This week, Radiohead opened their very own ‘Public Library’, a new online platform that curates and collates archival, decades-spanning material from the band in one site.
Densely packed and organised by album, the Radiohead Public Library contains everything from previously unreleased live footage to HD versions of all the band’s music videos. There are also opportunities for fans to buy previously out of print merchandise and to explore the plethora of online artefacts that Thom Yorke and co have created over the years.
We’ve already spent far too much of our time digging through the band’s impressive history. Here’s the best of what we found.
Live at Pinkpop 1996
New recordings of the band’s live performances are the real core of the Radiohead Public Library, with highly sought-after sets from various festivals and TV appearances archived in much higher quality than previously available. The group’s 1996 performance at Pinkpop in the Netherlands has been hailed as one of their best by fans and was one of the key performances on Colin Greenwood’s personal picks from the archive. Watch it here.
The Drill EP
To mark the library’s opening, Radiohead have uploaded their 1992 debut EP, Drill, to streaming services for the first time. The tracks on this EP were recorded as demos back when the band went by On a Friday and the original run was limited to just 3,000 CDs. True [radio]heads (sorry) will already be familiar but the fact younger, more-online fans will be able to stream (almost) the band’s entire catalogue is news to be celebrated.
The TKOL RMX 8 EP
Another rarity that’s found its way onto streaming services alongside the launch of the library is the TKOL RMX 8 EP. Consisting of three remixes of tracks from the group’s eighth album, the EP was originally released as a follow-up to the TKOL RMX 1234567 album. Great news for everyone who’s been wishing they could stream Nathan Fake’s extended Harshdub remix of Morning Mr Magpie on repeat.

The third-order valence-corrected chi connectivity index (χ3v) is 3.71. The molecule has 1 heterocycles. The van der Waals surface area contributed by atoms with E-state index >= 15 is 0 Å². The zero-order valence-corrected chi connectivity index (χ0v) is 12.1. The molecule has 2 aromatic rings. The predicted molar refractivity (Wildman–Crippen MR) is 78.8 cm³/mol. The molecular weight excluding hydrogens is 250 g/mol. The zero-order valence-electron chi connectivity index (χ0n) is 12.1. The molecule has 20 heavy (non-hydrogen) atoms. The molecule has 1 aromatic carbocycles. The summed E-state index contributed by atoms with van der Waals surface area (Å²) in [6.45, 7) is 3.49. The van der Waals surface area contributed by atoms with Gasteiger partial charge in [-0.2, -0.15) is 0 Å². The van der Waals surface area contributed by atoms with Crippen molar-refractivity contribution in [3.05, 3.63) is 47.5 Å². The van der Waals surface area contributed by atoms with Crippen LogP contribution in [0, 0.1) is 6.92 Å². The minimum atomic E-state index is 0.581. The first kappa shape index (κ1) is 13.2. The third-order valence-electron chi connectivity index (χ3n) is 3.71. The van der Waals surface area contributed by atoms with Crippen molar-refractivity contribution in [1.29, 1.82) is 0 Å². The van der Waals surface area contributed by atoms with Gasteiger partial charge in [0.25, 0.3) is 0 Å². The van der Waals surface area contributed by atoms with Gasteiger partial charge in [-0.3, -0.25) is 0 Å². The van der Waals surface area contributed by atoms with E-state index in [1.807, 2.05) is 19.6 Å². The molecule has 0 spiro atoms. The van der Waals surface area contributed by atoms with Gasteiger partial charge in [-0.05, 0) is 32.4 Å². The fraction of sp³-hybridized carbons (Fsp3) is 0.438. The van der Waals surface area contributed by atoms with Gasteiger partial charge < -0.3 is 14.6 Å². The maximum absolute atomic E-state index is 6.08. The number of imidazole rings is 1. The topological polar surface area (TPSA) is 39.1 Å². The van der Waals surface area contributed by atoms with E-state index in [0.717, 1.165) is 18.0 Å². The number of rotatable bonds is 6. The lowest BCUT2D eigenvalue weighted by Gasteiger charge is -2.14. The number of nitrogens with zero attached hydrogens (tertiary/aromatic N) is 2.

The Polyfauna app
Extra remixes aren’t the only bit of TKOL bonus content to re-emerge as part of the library’s grand opening. Radiohead have also made their audiovisual app Polyfauna available to download once again. The app allows users to create their own worlds based on art and recordings created by the band and changes with the lunar calendar. Thom Yorke also used the second version of Polyfauna to debut music from Tomorrow’s Modern Boxes.
The Diet of Worms scrapbook
Die-hard Radiohead fans will already be familiar with some of the band’s notebooks, such as the one that came as part of their OK Computer reissue in 2017. Yorke’s scrawls from that era were printed in its pages, and the deluxe edition came packaged with a sketchbook of illustrations by Stanley Donwood. In the past, there also existed a scrapbook section on the band’s site, which Yorke would use to dump unused lyrics, and later return to during spells of writer’s block. Now, the band’s 2004 edition of the online scrapbook – named Diet of Worms at the time – has been resurrected for the library. Click through the wormhole for lyrics (specifically, Burn the Witch), doodles and old photos.
Alongside their live and TV performances, the Radiohead Public Library also contains an archive of Radiohead’s various webcast performances, many of which feature alternate versions of tracks alongside interludes of the band’s members DJing and messing around with friends like Adam Buxton. While snippets of these performances have been uploaded to YouTube and other sites over the years, this is the first chance fans have had to watch them all in full since their broadcast.
Past merch collections are now being reprinted on-demand with items such as the classic Rainbow Cut Out t-shirt available again. Expect to see plenty of these in various fields come festival season.
The Most Gigantic Lying Mouth of All Time
Radiohead once produced 24 short films and divided them into four collections named The Most Gigantic Lying Mouth of All Time. Originally aired via Radiohead Television, they were later released on DVD in 2004. Now, all four episodes can be watched via the library. Lock in for 110 minutes of animations, webcast footage from live shows, promotional material and more.
One of the oddest aspects of the Radiohead Public Library is the archive of half-broken old Radiohead websites within it. These run the gamut from early Netscape-centric web pages to slightly less archaic sites as the band’s career progresses. There’s not much to actually do on these sites but click around and enjoy the nostalgia-inducing graphics, but they serve as a solid reminder of Radiohead’s continued embrace of technology.
Read our 2019 cover story with Thom Yorke.